This is the first in a series of planned posts that track how my workflows evolve and develop around a project. They’re a bit edited and idealised (I’ll only include my errors and dead ends if they might be enlightening, for example.)
I’m collecting together a corpus of tweets to run some experiments over the Christmas holidays. I’ve used Sysomos to collect English-language tweets containing the word “orange” day by day over the past week. I don’t know how Sysomos identifies English (and I really should) – but what I’m planning to do is hard enough without having to involve other languages.
Sysomos has 432,880 such tweets in its database, but Twitter’s firehose ToS mean that I can’t download them all; instead, Sysomos lets me pull a random sample of 5,000 per search. So I’ve been through 7 days, and downloaded 5k per day, giving me 35k tweets which should (I hope) be a good place to start my analysis.
The first thing to note is that Sysomos file names give no clue as to their contents, only the day on which they were downloaded (the sequential numbering is added by my OS). This means I have to open each file to see what’s in them. The relevant metadata are on the description line (line 5), and the real data start on line 7.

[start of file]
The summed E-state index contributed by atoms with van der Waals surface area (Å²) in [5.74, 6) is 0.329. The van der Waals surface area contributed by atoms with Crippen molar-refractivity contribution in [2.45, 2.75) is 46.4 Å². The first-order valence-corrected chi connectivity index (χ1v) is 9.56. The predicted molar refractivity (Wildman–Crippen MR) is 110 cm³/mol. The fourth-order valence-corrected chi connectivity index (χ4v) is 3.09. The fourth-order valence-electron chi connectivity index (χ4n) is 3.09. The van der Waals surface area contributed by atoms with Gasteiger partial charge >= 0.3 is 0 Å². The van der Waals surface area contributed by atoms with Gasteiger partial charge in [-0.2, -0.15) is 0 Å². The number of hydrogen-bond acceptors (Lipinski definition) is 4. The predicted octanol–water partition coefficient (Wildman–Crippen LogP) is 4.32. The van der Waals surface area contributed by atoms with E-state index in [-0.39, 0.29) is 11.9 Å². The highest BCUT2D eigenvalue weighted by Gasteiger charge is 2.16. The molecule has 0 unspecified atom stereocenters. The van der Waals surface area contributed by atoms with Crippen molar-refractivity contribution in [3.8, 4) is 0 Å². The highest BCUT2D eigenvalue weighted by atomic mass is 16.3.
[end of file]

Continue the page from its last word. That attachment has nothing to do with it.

Now it’s fairly simple to get those data at the command line by looping through each file and extracting only the fifth line:
From here I should be able to construct new file names. For my purposes, I really just want to grab the first half of the second field and rename the file accordingly so that the dates are first. I could do this all with
perl but have come to rely on
csvkit — a toolbox maintained by Christopher Groskopf. So I’m being a bit lazy here…
perl to do the last bit, cutting-and-pasting to get the final file names.
Now I’ve got the filenames sorted, I can create new files with the new names (experience tells me that renaming with
mv is rarely a good idea in these workflows. I’m using the
tail -n +7 to trim off the first 6 lines of each file. This gets me into a good position to begin munging and cleaning the data.
So that’s the final line of code that I need to process Sysomos downloads.
This may all look like a lot of work for nothing, particularly as I’m only dealing with a week’s worth of files here. Imagine, though, if I were running this analysis across multiple keywords; or looking at a month’s worth of data.